Where numerous semiconductor devices are to be fabricated from a single wafer, a mask may be used several times over portions of the semiconductor wafer surface. This is accomplished by using a stepper to index, or step the wafer supported on a wafer stage under an optical system including the mask and projection lens, in the wafer plane by a predetermined pitch. At each step, a portion of the wafer surface including the photoresist is exposed by the optical system, for example, with ultraviolet light, to form an image of the mask in the layer of photoresist. Once the wafer surface has been stepped to expose the photoresist, the wafer is then removed from the stepper and the image developed. Further processing steps follow to create features forming a portion integrated circuit, including repeating the photolithographic process in each layer of a multi-layer semiconductor device.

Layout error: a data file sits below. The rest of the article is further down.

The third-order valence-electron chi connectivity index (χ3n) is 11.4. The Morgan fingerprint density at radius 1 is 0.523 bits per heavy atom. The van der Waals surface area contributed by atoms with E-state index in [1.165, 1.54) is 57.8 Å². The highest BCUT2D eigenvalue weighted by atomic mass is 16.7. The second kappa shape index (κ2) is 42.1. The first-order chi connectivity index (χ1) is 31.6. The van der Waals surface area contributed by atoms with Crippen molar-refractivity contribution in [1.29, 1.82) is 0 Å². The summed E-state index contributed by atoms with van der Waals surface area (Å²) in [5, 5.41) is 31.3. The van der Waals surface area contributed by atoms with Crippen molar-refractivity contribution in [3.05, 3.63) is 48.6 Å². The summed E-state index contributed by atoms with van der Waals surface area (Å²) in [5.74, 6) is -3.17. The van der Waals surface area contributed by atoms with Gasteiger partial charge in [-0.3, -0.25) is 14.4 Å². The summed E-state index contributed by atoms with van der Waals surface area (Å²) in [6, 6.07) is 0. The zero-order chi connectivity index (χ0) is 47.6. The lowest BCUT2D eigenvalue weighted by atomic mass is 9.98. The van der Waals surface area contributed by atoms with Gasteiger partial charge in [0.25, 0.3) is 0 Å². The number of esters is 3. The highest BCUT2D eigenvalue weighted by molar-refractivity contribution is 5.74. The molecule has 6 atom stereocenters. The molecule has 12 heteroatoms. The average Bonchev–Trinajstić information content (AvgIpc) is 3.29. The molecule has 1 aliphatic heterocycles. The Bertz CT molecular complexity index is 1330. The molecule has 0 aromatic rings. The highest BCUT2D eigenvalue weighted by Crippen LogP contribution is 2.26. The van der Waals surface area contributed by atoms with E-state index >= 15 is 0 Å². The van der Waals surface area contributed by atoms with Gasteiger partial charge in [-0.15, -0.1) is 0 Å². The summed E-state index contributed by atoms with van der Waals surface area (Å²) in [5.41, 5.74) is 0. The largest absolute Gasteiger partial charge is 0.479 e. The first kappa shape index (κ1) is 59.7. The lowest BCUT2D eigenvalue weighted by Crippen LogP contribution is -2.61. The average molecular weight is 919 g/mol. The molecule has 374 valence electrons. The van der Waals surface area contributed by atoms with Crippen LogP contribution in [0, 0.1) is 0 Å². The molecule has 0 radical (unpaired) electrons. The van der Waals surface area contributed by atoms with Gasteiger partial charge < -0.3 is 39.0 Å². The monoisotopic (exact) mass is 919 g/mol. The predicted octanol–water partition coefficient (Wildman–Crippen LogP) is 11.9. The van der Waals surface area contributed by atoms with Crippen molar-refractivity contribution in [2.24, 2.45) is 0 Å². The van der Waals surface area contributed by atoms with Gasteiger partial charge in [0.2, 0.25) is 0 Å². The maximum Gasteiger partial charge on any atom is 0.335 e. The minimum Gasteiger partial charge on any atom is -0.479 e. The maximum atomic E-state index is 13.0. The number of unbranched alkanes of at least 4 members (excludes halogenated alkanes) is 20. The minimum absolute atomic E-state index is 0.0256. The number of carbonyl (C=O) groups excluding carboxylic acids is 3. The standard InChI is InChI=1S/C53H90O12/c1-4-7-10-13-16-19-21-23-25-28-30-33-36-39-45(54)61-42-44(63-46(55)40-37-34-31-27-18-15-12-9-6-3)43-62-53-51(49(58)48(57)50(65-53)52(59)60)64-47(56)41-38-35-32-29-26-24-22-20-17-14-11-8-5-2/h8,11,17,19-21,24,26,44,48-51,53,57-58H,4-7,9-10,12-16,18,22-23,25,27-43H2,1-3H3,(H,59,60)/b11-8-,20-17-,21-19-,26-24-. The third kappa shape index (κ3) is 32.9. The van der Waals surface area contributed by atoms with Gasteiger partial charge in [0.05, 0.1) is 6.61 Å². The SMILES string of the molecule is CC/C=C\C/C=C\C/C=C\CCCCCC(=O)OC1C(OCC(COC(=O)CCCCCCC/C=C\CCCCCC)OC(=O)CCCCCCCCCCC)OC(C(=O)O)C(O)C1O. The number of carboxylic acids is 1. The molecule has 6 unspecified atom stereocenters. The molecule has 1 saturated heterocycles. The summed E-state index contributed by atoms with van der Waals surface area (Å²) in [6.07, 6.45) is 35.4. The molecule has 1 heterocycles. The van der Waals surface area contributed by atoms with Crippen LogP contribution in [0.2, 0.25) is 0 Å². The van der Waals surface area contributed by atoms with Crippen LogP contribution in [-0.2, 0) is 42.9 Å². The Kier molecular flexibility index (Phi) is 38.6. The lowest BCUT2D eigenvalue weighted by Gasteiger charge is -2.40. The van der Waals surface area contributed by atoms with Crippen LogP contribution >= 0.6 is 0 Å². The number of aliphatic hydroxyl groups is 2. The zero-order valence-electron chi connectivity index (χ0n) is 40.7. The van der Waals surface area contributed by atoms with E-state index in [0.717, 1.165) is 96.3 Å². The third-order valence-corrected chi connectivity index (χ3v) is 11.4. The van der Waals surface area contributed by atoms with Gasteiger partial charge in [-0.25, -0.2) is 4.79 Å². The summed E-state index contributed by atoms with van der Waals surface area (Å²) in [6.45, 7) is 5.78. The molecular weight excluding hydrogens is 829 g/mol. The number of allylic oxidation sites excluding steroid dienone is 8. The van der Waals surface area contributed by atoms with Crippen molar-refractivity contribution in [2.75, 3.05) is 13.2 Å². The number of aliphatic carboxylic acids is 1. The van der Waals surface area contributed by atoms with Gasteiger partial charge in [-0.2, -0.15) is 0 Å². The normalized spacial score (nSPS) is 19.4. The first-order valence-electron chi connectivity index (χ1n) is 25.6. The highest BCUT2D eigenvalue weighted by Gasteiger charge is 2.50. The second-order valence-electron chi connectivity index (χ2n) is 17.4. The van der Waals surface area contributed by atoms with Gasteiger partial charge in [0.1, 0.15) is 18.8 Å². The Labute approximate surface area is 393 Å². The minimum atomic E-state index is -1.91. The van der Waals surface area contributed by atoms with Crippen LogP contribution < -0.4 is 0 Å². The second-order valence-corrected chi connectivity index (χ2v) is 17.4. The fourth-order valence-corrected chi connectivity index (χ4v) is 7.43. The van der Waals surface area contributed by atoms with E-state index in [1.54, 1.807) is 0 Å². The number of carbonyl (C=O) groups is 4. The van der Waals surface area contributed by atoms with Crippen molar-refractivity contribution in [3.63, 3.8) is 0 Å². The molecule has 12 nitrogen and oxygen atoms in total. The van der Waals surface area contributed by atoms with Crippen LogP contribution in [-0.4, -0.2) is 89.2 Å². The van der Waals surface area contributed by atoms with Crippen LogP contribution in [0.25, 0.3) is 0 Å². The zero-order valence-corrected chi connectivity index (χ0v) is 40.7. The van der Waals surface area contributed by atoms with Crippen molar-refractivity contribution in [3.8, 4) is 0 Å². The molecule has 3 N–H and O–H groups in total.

In operation, at each step, or “cell”, the stepper performs a focusing operation, typically by altering the height of the wafer surface to achieve optimal focusing. To achieve optimal focusing over the entire surface of the wafer, the moveable stage, or chuck, on which the wafer rests and the wafer itself must be planar within the focal plane to a high degree of accuracy. For example, a particles smaller than 1 micron resting under the wafer surface between the stage and the wafer are enough to create a non-planer discontinuity or deformation in the wafer surface in the area where even one particle is. As a result, the area where the wafer is deformed will be out of focus causing loss of critical dimension in semiconductor device features. This effect is typically referred to as a “hotspot”, a “chuck spot” or a “chuck ring”. Such hot spots result in semiconductor devices with substandard features geometries, causing the entire wafer to be scrapped or the entire wafer reworked to correct the error.
In many cases, the particle that caused the defect adheres to the chuck itself, causing the defocusing error to be multiplied over several wafers until detected by visual or automated optical inspection. Consequently, both productivity and yield are detrimentally affected.